An encryption service used by cyber attackers to remain anonymous online has been shut down in an international operation involving the UK National Crime Agency.
Fifteen server infrastructures were shut down on Monday in an operation led by German police to take down LabVPN.
According to the UK National Crime Agency (NCA), the network was used by criminals connected to cyber attacks that "caused significant economic harm to UK businesses" but would not say which ones while investigations are ongoing.
Set up in 2008, LabVPN offered virtual private network services via the dark web for around US$60 per year.
The system allowed users to conceal their identity, including criminals who wanted to evade capture.
According to the NCA, its use was linked to ransomware campaigns – where hackers lock access to a user's information until they pay a ransom.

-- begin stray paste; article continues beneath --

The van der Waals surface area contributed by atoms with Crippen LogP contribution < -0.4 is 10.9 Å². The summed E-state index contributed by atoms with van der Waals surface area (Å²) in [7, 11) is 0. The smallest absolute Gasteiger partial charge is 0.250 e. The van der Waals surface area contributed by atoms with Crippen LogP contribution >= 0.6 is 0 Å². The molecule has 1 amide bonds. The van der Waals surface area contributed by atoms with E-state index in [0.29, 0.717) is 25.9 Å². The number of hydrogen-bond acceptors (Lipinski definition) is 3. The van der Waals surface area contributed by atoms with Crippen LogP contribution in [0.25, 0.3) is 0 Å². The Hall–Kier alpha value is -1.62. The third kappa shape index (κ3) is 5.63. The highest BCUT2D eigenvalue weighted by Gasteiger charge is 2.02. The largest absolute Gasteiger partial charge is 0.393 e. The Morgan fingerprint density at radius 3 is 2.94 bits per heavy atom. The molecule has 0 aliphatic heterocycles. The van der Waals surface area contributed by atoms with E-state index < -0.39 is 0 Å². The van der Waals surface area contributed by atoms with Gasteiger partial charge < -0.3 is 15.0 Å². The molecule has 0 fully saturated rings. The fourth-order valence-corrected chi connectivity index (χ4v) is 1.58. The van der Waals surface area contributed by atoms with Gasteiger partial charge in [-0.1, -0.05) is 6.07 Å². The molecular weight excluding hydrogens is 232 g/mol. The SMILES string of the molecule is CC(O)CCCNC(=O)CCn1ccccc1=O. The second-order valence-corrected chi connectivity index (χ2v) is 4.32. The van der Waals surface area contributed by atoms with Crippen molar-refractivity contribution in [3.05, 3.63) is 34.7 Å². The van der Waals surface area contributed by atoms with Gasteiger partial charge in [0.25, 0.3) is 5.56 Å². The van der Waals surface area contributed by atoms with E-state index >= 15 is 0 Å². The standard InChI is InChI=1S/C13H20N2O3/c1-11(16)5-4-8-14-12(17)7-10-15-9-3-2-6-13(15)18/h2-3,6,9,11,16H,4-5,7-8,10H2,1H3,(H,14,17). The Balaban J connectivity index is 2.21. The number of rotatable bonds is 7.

Cyber criminals using LabVPN clearly thought they could operate with impunity and remain under the radar of law enforcement, according to John Denley, deputy director of the NCA's National Cyber Crime Unit.
"This operation shows they were wrong and that there is no hiding place from the combined power of global law enforcement when it comes to taking down illegal IT infrastructure.
"This included the NCA switching off servers which were being hosted in the UK.
"We continue to work closely with international partners to bolster our capability to respond to this national security threat and strengthen the UK's response to cyber crime."